WebMD
Font Size
A
A
A

Podiatrist

Podiatrists are health professionals who diagnose and treat medical and surgical problems and injuries of the feet and ankles, such as corns, warts, plantar fasciitis, bunions, or hammer toes. They also perform reconstructive surgery.

Podiatrists provide extended care for people who need it, such as those who have foot problems caused by diabetes.

A podiatrist completes a degree at a college of podiatric medicine after undergraduate college. After receiving his or her podiatry degree, a podiatrist typically spends time in a hospital-based residency program.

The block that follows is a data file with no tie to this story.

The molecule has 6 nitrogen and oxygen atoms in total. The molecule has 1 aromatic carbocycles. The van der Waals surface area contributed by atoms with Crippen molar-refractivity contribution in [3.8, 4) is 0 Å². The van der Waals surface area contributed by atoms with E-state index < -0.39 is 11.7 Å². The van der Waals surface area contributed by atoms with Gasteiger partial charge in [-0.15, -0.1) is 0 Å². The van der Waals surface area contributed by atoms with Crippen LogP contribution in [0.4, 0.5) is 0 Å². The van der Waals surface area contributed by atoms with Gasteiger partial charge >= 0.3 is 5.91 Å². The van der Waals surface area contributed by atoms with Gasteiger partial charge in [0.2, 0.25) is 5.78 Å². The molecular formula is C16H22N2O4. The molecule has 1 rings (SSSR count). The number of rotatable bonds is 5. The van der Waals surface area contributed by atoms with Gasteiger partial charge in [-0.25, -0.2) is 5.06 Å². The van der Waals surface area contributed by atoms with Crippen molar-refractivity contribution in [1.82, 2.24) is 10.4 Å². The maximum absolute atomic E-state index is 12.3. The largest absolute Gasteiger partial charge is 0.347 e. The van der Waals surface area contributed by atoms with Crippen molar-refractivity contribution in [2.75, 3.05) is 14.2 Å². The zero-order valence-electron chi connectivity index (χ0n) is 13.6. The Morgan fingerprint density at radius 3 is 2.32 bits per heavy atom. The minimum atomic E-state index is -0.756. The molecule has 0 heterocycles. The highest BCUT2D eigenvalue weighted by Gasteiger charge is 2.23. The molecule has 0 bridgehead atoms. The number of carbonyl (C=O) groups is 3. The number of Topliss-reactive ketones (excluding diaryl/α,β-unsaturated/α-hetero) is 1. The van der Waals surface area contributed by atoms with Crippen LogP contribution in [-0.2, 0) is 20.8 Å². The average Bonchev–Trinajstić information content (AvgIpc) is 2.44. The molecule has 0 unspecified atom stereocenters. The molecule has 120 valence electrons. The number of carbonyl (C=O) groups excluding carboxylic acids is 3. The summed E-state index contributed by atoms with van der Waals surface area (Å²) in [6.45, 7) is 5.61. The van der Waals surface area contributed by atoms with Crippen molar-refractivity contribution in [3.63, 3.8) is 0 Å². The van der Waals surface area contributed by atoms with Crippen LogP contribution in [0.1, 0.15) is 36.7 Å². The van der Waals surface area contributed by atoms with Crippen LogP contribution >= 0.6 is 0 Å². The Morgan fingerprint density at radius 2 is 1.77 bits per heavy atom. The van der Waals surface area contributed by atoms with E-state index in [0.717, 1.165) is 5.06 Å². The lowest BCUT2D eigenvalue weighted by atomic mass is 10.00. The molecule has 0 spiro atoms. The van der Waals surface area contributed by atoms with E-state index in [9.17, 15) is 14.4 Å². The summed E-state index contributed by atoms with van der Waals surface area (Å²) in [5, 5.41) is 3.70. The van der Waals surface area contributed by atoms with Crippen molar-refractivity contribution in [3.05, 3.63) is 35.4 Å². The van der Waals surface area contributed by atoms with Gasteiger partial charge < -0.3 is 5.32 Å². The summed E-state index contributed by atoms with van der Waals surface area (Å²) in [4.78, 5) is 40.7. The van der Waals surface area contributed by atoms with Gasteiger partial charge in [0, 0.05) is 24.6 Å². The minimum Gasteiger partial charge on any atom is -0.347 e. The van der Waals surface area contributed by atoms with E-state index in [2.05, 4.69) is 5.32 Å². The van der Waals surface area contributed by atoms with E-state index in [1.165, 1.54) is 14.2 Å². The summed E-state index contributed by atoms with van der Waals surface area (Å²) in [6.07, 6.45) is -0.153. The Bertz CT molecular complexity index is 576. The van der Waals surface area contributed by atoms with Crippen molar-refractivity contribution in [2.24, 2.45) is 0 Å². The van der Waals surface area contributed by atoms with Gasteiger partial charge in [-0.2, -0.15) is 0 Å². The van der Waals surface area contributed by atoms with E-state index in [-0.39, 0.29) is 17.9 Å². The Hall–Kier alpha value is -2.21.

Podiatrists can be board-certified through the Council on Podiatric Medical Education. Certification is not required in every state.

ByHealthwise Staff
Primary Medical ReviewerWilliam H. Blahd, Jr., MD, FACEP - Emergency Medicine
Specialist Medical ReviewerGavin W.G. Chalmers, DPM - Podiatry and Podiatric Surgery

Current as ofNovember 14, 2014

WebMD Medical Reference from Healthwise

Last Updated: November 14, 2014
This information is not intended to replace the advice of a doctor. Healthwise disclaims any liability for the decisions you make based on this information.